If you look at all the great players on the PGA Tour, you’ll notice that no two players swing the golf club the same way. From Bubba Watson to Jim Furyk to Adam Scott, there are plenty of ways to move the golf ball. Despite these differences, every player looks very similar at the impact position.
It doesn’t matter how you get there. Just get there.
While it may look easy, you don’t want to cheat your way into the ideal impact position.
Don’t fake it, actually make it.
All too often amateurs look at the list of conditions above, and think they can accomplish a great impact position by hitting down on the ball. The descending blow is important, but getting too steep isn’t going to help your golf game either. You may end up swinging “out-to-in” resulting in a slice.
“Hitting down on the ball” is an oversimplification. It causes many players to hit shots fat, taking turf before hitting the ball.
We need to combine a descending blow with a shallower angle of attack.
Angle of Attack at the Impact Position
Angle of Attack is simply the angle at which your club head impacts the golf ball. To create a negative angle of attack, you need your club head moving downward and shaft leaning forward. Leaning the club forward reduces the amount of loft presented to the ball. This is what we mean when we say we need to “deloft” the club.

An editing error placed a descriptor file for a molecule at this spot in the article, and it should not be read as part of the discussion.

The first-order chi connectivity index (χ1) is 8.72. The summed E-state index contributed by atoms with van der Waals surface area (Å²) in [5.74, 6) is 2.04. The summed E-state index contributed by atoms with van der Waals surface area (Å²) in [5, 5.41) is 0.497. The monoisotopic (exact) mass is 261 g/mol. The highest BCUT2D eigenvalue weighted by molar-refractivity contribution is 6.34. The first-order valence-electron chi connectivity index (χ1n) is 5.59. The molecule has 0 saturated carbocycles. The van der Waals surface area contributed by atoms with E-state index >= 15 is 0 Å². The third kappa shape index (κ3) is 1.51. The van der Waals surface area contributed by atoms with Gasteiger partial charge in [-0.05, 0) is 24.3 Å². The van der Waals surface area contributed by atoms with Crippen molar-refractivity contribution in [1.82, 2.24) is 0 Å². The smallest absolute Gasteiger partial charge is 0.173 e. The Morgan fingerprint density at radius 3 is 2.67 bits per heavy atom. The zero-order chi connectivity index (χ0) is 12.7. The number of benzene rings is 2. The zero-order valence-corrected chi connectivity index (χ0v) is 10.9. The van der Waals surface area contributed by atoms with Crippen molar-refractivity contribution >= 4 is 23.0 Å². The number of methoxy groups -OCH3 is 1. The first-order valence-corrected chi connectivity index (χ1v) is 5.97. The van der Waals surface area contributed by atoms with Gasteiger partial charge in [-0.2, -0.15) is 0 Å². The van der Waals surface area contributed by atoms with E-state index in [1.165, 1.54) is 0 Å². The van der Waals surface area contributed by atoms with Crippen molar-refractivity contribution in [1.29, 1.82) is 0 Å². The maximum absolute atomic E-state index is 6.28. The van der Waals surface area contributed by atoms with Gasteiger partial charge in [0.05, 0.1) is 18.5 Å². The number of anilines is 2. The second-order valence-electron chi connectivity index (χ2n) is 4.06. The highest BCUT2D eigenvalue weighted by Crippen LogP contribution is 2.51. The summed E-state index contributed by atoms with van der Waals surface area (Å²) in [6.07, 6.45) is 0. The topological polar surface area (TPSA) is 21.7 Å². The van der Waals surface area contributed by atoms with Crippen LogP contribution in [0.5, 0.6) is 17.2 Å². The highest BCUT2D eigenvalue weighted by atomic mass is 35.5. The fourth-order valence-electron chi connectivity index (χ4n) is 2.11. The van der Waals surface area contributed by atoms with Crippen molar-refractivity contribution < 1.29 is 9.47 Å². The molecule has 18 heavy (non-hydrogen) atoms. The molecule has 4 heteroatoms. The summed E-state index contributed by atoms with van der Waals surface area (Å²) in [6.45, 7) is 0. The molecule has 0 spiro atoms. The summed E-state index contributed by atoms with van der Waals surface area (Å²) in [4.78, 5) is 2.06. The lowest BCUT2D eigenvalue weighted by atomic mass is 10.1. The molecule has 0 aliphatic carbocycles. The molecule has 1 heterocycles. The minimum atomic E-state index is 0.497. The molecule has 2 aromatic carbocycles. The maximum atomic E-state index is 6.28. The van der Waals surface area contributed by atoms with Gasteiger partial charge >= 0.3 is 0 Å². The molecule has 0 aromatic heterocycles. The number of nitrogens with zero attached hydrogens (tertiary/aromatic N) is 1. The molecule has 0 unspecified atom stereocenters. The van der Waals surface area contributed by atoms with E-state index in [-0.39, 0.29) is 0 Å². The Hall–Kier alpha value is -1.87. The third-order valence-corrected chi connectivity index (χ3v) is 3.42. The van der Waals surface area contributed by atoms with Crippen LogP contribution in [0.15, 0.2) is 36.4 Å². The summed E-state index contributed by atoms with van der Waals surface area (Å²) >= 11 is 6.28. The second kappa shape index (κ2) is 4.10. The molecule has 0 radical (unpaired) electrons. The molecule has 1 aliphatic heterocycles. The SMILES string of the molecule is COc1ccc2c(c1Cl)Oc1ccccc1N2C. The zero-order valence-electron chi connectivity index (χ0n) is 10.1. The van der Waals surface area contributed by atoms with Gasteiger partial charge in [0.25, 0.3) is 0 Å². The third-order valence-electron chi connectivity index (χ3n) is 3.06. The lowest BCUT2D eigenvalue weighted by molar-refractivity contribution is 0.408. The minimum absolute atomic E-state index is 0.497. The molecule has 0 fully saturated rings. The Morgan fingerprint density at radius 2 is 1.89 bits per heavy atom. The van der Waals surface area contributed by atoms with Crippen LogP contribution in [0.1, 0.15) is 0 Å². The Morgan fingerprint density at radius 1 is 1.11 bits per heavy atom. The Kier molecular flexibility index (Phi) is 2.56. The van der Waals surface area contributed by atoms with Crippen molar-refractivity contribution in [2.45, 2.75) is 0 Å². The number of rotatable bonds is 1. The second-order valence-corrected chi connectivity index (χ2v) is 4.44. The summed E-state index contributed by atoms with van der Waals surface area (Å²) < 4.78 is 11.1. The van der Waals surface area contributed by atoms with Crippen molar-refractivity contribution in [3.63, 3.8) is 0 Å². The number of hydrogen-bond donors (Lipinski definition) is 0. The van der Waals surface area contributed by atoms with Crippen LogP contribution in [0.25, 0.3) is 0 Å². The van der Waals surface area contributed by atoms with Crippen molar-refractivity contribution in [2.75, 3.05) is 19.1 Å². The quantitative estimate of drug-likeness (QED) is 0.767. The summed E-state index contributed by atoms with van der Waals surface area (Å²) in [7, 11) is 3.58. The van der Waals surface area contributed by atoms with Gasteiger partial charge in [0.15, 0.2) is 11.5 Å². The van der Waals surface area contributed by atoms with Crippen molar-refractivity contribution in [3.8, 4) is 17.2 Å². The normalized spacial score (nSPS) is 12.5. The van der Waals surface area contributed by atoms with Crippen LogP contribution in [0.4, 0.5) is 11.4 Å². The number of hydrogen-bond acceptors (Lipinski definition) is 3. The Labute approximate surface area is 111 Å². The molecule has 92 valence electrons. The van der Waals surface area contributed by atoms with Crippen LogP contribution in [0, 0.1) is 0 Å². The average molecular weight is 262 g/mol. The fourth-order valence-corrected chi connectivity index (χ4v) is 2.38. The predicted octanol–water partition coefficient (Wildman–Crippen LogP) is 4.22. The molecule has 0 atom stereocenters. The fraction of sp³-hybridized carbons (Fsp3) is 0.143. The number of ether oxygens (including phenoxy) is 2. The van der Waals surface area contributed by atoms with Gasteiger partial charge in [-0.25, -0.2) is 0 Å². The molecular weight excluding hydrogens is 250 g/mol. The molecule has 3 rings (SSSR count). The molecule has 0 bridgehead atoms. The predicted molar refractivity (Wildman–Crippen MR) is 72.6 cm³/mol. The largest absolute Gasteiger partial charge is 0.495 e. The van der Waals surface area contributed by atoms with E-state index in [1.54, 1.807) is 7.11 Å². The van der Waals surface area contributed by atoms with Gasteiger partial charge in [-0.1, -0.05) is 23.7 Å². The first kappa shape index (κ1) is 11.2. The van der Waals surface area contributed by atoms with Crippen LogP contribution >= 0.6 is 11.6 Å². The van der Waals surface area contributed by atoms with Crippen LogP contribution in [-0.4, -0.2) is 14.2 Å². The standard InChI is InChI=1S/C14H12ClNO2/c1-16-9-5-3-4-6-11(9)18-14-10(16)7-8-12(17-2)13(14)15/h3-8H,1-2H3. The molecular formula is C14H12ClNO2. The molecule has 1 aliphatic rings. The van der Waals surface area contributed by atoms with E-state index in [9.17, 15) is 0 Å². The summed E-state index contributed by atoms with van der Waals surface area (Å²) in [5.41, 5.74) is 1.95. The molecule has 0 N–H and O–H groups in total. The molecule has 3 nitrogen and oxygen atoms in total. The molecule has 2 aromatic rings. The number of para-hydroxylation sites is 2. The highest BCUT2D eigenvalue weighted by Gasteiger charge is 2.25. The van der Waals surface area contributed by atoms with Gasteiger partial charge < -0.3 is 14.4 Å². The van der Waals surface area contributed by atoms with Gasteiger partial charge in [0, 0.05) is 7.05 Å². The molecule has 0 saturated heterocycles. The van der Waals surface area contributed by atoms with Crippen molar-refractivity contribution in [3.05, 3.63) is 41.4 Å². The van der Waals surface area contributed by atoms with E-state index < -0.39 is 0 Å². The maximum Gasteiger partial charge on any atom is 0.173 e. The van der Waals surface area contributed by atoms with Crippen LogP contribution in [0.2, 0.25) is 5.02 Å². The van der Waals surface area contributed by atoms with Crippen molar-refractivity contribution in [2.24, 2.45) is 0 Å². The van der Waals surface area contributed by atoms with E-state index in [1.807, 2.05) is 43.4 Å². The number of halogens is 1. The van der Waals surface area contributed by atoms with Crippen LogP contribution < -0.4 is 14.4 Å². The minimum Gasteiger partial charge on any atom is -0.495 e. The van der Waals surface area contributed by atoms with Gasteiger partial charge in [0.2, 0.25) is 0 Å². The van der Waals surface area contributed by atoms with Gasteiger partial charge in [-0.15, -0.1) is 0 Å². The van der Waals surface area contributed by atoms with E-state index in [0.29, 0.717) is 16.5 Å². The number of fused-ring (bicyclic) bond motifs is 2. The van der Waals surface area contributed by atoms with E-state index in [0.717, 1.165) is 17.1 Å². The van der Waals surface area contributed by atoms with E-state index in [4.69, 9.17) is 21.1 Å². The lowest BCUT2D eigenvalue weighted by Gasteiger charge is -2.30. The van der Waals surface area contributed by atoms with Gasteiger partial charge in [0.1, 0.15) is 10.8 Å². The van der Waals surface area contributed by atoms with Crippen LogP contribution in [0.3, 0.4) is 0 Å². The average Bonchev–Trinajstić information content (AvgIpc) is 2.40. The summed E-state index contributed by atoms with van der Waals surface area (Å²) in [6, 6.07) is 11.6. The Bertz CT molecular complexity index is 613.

To achieve the ideal impact position, you’ll need to deloft your club while sweeping it through the impact zone.
As Andrew Rice from Revolution Golf explains in this video, delofting requires that your handle is ahead of your club head at impact. Sweeping means your club head is traveling along the ground for about a foot while making contact in the middle.
A drill to increase compression
Andrew Rice presents a great drill to practice your impact position.
You’ll want to make a smooth swing, taking no divot but brushing the top of the grass. If you’re hitting the shot correctly, you’ll notice that your ball flight is lower and you’ll feel the golf ball compress against the clubface.
Eye opener: the role of the right leg and left knee
Recently I have become more aware of the role of the right leg and the function of the left knee in the downswing (for a right-handed player). It was a real eye opener for me and I’m sure it can help you too. In my next article I’ll explain this in detail.